During the Tahrir Square uprising in Cairo, part of the the Arab Spring in 2011, archaeologists and scholars fretted about the fate of Egypt’s ancient monuments and the artifacts housed in the Cairo Museum, worrying the treasures from Egypt’s pagan past would be lost in the midst of the political turmoil.
Of less interest to many was the wanton persecution and slaughter of Coptic Christians–who have existed in Egypt since the 4th Century–during and after the upheaval, and the destruction of historic Christian churches, monasteries and other holy sites. Christianity was the dominant religion in Egypt until the the 10th century, continuing to be the majority faith for 200 years after Islam was founded in 7th Century Arabia.
It seemed that living people and a living faith were less precious to some than relics of a culture from millennia ago.
Now, in the midst of wars among Muslim sects in Syria, Egypt, and other areas, indigenous Christian populations are being tortured, killed, and displaced, and Westerners who fight for “indigenous” peoples elsewhere seem oblivious or unconcerned.
But, there are signs that even some Muslims are finally realizing that, religious differences aside, they are destroying their own countrymen and common heritage.
When the Islamist militants of ISIS (Islamic State of Iraq and Syria) swept into the Iraqi city of Mosul–which encompasses parts of the ancient city of Nineveh, and is believed by many to be the burial site of the Biblical Jonah–churches and monasteries have been attacked and ransacked, and Christians have been murdered, raped, or forced out with threats of oppression, financial ruin from taxes, forced conversion, and death.
For the first time in 1,600 years, Sundays pass without Mass being said in Mosul, and the silent indifference of Western elites–who style themselves as defenders of minorities and “diversity”–is deafening.
According to the Chaldean Christian Website Ankawa.com, law Professor Mahmoud Al ‘Asali of the University of Mosul spoke out against the brutal treatment of the city’s Christians and was slain by ISIS militants on July 20.
Said Ankwawa: “Dr. Al-Asali [sic] was assassinated because he objected to what these militants [have] done of looting and burning the properties and possessions of Christian people in Mosul.”
According to an article in La Stampa’s Vatican Insider blog:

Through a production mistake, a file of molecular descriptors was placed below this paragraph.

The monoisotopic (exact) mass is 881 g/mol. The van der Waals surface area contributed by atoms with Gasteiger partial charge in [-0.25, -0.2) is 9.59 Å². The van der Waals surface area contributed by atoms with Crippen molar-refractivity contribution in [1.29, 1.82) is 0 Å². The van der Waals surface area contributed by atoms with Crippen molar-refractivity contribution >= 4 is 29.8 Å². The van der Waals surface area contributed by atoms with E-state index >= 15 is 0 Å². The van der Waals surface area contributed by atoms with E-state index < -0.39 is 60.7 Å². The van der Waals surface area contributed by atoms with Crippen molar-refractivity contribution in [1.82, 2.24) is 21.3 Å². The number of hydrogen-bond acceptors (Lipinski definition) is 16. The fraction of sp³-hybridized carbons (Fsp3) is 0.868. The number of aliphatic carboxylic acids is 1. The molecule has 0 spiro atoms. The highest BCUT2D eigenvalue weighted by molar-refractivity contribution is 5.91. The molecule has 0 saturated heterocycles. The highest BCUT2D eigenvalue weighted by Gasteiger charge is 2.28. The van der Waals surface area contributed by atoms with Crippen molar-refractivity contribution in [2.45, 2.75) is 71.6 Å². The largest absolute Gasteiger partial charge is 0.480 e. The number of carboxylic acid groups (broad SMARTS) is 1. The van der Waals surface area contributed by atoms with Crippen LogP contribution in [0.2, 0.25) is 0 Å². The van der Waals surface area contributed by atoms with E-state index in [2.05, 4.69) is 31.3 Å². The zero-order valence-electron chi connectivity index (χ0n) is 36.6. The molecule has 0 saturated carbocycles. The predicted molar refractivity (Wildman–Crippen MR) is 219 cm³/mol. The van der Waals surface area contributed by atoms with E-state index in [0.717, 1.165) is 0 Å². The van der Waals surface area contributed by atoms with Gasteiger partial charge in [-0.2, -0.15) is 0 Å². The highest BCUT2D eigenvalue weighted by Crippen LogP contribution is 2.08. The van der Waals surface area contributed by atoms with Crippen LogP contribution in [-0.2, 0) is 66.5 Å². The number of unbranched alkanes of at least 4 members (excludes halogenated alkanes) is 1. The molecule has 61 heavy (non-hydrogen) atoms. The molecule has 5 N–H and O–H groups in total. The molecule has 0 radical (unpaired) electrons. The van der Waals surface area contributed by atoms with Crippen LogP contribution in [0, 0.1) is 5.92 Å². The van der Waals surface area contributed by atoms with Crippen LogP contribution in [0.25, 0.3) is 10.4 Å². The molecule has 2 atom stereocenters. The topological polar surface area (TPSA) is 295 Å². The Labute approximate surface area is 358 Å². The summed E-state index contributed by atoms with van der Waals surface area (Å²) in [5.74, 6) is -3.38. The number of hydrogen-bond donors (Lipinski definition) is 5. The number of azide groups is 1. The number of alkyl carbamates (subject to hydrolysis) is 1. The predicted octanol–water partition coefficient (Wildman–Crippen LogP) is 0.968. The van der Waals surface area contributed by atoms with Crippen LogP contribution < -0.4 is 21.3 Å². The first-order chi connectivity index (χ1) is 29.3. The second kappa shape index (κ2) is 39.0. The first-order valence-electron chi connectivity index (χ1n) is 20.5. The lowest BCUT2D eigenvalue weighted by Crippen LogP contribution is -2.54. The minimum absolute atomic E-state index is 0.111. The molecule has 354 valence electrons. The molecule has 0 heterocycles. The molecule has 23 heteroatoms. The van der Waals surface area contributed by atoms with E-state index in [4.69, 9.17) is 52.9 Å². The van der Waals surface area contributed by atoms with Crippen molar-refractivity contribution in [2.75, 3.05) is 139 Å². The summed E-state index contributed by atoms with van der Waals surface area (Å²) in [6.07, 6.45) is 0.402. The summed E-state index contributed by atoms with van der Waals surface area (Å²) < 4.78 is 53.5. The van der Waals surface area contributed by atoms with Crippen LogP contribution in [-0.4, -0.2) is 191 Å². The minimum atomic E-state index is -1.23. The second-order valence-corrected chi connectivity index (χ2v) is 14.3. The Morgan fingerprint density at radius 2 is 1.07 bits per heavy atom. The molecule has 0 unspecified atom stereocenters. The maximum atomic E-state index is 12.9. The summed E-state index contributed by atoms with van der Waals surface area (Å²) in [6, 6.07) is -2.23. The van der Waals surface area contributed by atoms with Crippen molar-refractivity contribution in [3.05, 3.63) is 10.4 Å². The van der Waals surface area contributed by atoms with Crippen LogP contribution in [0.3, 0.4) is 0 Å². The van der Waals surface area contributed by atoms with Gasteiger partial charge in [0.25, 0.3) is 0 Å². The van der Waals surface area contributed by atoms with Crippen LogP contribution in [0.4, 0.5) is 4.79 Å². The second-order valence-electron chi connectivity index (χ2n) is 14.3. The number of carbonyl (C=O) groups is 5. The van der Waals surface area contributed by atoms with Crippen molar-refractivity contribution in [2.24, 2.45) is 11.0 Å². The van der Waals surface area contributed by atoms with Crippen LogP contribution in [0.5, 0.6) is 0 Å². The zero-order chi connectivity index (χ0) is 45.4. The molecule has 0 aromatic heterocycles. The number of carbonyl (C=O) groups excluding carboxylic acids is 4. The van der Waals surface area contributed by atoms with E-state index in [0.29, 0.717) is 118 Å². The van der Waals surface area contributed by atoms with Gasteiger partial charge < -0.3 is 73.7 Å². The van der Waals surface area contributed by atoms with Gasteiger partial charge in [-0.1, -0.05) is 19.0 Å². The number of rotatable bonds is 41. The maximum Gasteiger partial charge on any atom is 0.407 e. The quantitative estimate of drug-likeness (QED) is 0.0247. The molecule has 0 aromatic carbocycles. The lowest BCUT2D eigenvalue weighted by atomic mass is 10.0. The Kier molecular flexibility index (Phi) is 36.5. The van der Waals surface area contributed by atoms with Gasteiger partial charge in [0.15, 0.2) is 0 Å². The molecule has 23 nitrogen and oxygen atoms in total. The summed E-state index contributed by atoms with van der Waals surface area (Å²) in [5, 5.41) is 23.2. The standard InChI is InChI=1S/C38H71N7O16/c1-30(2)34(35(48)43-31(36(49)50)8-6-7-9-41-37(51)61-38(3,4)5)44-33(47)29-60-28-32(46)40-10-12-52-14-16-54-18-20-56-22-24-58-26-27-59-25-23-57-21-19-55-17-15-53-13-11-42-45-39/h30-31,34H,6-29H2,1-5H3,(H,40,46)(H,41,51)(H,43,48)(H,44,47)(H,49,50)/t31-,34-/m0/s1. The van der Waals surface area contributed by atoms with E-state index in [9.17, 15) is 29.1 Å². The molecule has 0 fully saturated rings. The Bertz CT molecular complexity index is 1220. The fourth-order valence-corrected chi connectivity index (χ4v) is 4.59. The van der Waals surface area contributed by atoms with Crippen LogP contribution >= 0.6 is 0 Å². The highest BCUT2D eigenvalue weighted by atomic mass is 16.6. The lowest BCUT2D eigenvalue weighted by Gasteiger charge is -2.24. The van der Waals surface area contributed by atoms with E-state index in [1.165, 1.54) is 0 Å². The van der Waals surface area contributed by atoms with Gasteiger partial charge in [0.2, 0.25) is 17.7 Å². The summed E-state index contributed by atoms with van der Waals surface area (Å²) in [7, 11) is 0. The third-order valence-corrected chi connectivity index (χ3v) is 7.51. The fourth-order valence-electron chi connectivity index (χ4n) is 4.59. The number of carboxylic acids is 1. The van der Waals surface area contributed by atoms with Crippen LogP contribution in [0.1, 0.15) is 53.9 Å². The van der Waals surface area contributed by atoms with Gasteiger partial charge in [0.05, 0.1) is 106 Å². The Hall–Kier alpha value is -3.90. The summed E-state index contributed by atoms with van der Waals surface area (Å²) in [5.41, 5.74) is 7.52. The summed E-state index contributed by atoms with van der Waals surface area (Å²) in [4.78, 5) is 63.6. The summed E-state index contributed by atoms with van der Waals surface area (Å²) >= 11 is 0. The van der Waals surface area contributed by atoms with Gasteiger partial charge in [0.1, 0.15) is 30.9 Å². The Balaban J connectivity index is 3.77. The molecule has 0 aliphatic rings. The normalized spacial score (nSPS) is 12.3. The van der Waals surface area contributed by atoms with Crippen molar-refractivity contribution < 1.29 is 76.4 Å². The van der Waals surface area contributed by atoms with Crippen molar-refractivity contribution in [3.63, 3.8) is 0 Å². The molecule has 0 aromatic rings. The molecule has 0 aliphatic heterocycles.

Amidst the ocean of tragedies currently being witnessed in the Middle Eastern country, the Website did not want to let this act of great courage go unnoticed. Professor Al ‘Asali knew what he was risking; everyone in Mosul knows that in Raqqa–the Syrian city which the Islamic State of Iraq and the Levant seized last year–there are many human rights activists who have paid for their opposition to ISIS’ acts of intolerance with their own lives. But Al ‘Asali was nevertheless unable to stand by in silence.
There have also been reports from other areas of Muslims standing up for their Christian neighbors, including this piece from the English version of Al Arabiya News that purported to show about 200 people, including Muslims, gathered in front of a Catholic church in Baghdad on July 20, carrying signs.
Speaking to Al Arabiya, Father Maysar Bahnam of Mar Korkis Catholic Church said, “What gives us hope is a group of citizens–I do not want to say Muslims but they were Muslims–from Baghdad carrying slogans saying, ‘I am Iraqi, I am Christian.'”
The same article also said, “Addressing both Muslim congregates and the approximately 150 Christian worshipers after Sunday Mass, Patriarch Louis Raphael Sako, head of the Chaldean Catholic Church, started his speech saying, ‘I am Christian, Sunni, Shiite, Kurd, Mandean, Yazidi, and I am an Iraqi,’ in reference to the country’s diversity.”
Other grassroots protests have sprung up, including a Facebook and Twitter meme (#WeAreN) featuring an Arabic letter used by ISIS militants to identify who is a “Nazarene,” or Christian. According to reports, it’s been painted on the sides of buildings and homes to mark them as being associated with Christians.
Support is also coming from other quarters. According to report at the Christian news service Aleteia, about 100 people assembled behind the French National Assembly in Paris to support Iraqi Christians. Each protester carried a placard with the same Arabic letter, and rally leaders urged French legislators to take action.
In addition, Paris, which has a significant Muslim population, has seen attacks on Jewish sites in the country by pro-Palestinian protesters, including one on Sunday, July 20 in a Jewish neighborhood in the suburb of Sarcelles, north of Paris.
Also on July 20, thirtysomething Father Vianney Jamin of the Diocese of Versailles created a Facebook event calling for a day of prayer and fasting for Iraqi Christians on July 25. As of the writing of this post, he has about 5,700 people who have registered as participants.
The descriptions says: “We’ve been hearing every day of the particularly violent persecutions that Iraqi Christians are going through. This sheds a light on the fact that being Christian means, sooner or later, taking part in the Cross of Christ. Persecuted Christians live this in their flesh. Let us join with them by praying and fasting this Friday the 25th of July.”